There four primary reasons I am concerned about our involvement in the Libyan crisis:
- 1. The President failed to ask for Congressional approval.
- 2. There is no clear American interest.
- 3. The rebels may be worse than Gaddafi.
- 4. We are prolonging the crisis and human suffering.
The President Failed to Ask for Congressional Approval
While the President is authorized to undertake immediate military action under certain situations, the Libyan crisis does not fall into this category.
The Arab League called for a no-fly zone on March 12; the U.N. approved this action on March 17 and military action started on March 19. President Obama had an entire week to ask Congress for authorization, but he failed to do so. The non-emergency deployment of our troops without Congressional approval is a serious violation of our Constitution - an issue that should concern us all.
No Clear American Interest
On Sunday, March 27, Defense Secretary Robert Gates admitted on This Week that “it was not a vital national interest to the United States.” We are not the world’s police; we should only be involving ourselves in these crises when there is a clear American interest. Making our friends happy is not sufficient interest for us to start a third war.
When running for office, President Obama even admitted: "The President does not have power under the Constitution to unilaterally authorize a military attack in a situation that does not involve staopping an actual or imminent threat to the nation."
The Rebels May Be Worse than Gaddafi
In reality, we do not know who the rebels are. I would have hoped that our nation’s leaders had an idea, but a recent mailing from Senator Webb states, “U.S. policymakers do not have a clear understanding of the opposition movement.”
It is amazingly dangerous to assist an unknown rebel group in overthrowing a regime. America should know better as we have already had experiences with Castro and Osama Bin Laden. What’s worse is that we have strong reason to believe that this group of rebels is just as bad as Osama Bin Laden. A recent report in The Telegraph states, "Abdel-Hakim al-Hasidi, the Libyan rebel leader, has said jihadists who fought against allied troops in Iraq are on the front lines of the battle against Muammar Gaddafi's regime."
We are Prolonging the Crisis
Even the stated reason for us becoming involved is highly questionable. By all accounts, the rebel army was about to lose the war. While Gaddafi was a horrible leader, there is little evidence that his attacks were focused on the population rather than the rebel armies. It is entirely likely that the conflict would have ended in March had the U.N. not become involved. Even Secretary Clinton suggested a death toll of only 10,000.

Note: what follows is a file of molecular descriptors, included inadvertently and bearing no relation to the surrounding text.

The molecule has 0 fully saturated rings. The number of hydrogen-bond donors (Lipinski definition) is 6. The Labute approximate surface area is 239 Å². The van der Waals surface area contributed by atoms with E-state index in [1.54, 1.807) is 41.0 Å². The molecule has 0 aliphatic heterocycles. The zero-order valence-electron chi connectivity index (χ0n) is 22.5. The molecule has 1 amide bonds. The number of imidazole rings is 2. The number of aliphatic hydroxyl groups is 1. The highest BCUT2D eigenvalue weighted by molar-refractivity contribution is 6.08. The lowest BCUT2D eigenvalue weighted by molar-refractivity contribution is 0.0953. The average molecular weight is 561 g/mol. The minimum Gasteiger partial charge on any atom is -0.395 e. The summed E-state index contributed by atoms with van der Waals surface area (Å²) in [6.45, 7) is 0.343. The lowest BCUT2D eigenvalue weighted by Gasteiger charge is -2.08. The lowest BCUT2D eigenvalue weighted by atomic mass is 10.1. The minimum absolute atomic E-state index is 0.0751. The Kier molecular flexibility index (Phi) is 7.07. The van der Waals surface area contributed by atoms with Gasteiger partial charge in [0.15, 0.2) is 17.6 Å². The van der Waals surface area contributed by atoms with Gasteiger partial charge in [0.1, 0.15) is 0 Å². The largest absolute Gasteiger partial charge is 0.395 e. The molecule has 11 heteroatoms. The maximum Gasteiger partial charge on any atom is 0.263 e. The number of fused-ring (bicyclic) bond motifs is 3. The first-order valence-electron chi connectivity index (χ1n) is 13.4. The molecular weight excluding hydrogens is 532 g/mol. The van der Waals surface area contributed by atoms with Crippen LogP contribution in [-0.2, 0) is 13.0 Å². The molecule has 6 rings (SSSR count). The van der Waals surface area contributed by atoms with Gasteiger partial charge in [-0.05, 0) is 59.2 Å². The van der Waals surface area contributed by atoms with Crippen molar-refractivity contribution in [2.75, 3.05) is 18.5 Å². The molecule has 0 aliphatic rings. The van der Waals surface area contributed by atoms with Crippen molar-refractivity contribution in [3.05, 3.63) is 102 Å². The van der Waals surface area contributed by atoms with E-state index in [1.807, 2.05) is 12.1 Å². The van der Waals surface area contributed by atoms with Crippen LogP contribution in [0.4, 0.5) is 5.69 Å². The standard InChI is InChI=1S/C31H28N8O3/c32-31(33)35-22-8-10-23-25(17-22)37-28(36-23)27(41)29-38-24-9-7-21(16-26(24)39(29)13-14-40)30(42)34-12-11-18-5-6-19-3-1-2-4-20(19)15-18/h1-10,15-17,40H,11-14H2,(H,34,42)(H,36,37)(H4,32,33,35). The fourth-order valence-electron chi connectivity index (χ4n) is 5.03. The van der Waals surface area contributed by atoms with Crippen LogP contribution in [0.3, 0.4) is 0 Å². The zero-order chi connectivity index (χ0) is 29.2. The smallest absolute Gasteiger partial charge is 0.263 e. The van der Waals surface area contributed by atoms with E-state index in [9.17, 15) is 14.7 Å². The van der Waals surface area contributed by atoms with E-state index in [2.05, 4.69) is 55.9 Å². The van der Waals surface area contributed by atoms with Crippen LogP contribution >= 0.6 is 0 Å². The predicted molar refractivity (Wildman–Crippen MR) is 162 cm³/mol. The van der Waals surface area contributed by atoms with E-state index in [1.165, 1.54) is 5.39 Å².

Instead, we are now directly responsible for deaths ourselves without any clear objectives or time horizon. Secretary Gates even admitted that we do not know how long we will be there.
In addition to these primary concerns, there are additional reasons that should give us pause:
5. The mission is now unclear, because we are exceeding the U.N. mandate.
The U.N. mandate was to establish a no-fly zone; but from the very first day, this action has been designed to prevent any attacks from Gaddafi’s ground forces. Our forces are essentially serving as the rebel air force. I do not believe this is what our men and women in uniform signed up to do.
6. A successful outcome is unlikely without ground forces.
Had we not had any ground forces in Iraq, it would not have become a successful constitutional republic. Our stated policies and actions indicate that we are for a regime change in Libya, yet we are not taking any actions to produce a better regime. While I agree that Gaddafi is an awful dictator, it is foolhardy to believe that we will produce a better result by creating chaos in the country.
7. Our policies with various dictators are inconsistent.
There are many countries in the Middle East that are cracking down on their populations, yet Libya is the only one suffering our wrath. This implies that there are hidden motivations, which only results in further distrust of American policy in those countries.
Finally, I find it ironic that the left is initiating this conflict after their complaints about the Iraq war:
8. This war will cost money as well, and it is truly a war of choice.
9. The Libyan coalition is smaller than the Iraqi Coalition.
10. We have no exit strategy. There is already talk that the rebels will collapse despite our support. What then?
In short, this is an ill-advised war. At a time when we need to be focused on bringing our troops home and conserving our money, we are spending money creating additional unrest in the Middle East. I am concerned that this will be another endeavor that will backfire on us.